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Designing living creatures is hard, so I came up with a generalized idea to speed up the process in the future:

Biological padding is a spongy structure made of spider silk and filled with either methane or ammonia. It's lightweight, offers protection against blunt force trauma and seemingly circumvents the negative consequences of the square-cube law. It supposed to be located between the hypodermis and the muscle layer:
Cross-section of skin

But is this possible? Is it safe to place ammonia or methane there, or it'd damage the silk or be extremely risky? Could it work as intended?

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    $\begingroup$ Spider silk works well under traction, not under compression. And why adding methane or ammonia when you can just use air? $\endgroup$ – L.Dutch Aug 18 '18 at 18:46
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    $\begingroup$ @L.Dutch I just want it to be lighter. $\endgroup$ – Mephistopheles Aug 18 '18 at 19:05
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    $\begingroup$ Quick point: the square cube law is a mathematical construct. Choice of material only really alters when you start to notice it’s effects. $\endgroup$ – Joe Bloggs Aug 18 '18 at 22:12
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    $\begingroup$ What problem is your biological padding trying to solve? Do you have a bunch of creatures walking around like the robot from Big Hero 6? Does this deploy like an airbag? $\endgroup$ – Cort Ammon Aug 19 '18 at 3:39
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    $\begingroup$ You need a lot of gas to act as an effective defense against blunt force. If you want a reality-based, biologically-based "spongy structure", then... look to sponges!!! en.wikipedia.org/wiki/Sponge $\endgroup$ – RonJohn Aug 19 '18 at 10:17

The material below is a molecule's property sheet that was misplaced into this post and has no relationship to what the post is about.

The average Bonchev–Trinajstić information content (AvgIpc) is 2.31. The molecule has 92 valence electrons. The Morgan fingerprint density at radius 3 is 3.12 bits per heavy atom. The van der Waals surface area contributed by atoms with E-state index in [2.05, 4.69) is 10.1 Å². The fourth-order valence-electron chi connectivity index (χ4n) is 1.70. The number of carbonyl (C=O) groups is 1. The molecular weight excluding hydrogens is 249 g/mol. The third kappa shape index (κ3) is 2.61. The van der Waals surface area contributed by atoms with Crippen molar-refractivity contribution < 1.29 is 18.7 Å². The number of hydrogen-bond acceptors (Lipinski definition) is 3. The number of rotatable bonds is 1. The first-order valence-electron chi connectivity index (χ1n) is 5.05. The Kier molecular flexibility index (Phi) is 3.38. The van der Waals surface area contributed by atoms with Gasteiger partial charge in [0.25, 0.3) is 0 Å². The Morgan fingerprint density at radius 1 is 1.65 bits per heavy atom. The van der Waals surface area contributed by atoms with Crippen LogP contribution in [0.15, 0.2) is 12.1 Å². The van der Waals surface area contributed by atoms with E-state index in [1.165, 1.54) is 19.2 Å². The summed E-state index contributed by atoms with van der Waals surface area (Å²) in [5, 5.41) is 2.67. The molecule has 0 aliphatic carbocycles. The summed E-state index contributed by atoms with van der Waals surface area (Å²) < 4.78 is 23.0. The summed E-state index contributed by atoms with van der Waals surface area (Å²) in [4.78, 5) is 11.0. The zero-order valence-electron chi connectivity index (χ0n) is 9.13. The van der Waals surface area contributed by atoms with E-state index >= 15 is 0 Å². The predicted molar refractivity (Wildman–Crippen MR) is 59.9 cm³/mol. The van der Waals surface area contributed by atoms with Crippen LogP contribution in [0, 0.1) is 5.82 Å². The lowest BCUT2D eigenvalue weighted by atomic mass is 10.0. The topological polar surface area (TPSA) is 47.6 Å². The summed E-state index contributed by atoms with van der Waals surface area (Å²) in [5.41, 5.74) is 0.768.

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The problem with using a gas - any gas - is that gases are compressible. So if someone punched, bit or stabbed your creature the gas would be squashed down in front of the blow, and not be as great a protection as you want it to be.

Also gases are really good at shifting elsewhere within a container. Think about holding a long, thin balloon by the middle. If you clench your fist, the air in the middle rushes away from your hand and makes the ends of the balloon bulge out. Anything inside the middle of the balloon would be crushed by your grip, and not protected by the gas at all.

Methane and ammonia have biological problems: there are a whole host of micro-organisms which would love to feed on those gases (methanotropes and ammonia oxidisers). You have just created a lovely environment for those to live in. Therefore you've given your creature's immune system a massive problem to keep the bacteria populations of those gas pockets under control.

Finally spider silk, as pointed out by L.Dutch in comments, is not that great at resisting compression. No-one has ever cut themselves on a strand of spider silk. Most things will punch or pierce their way straight through it.

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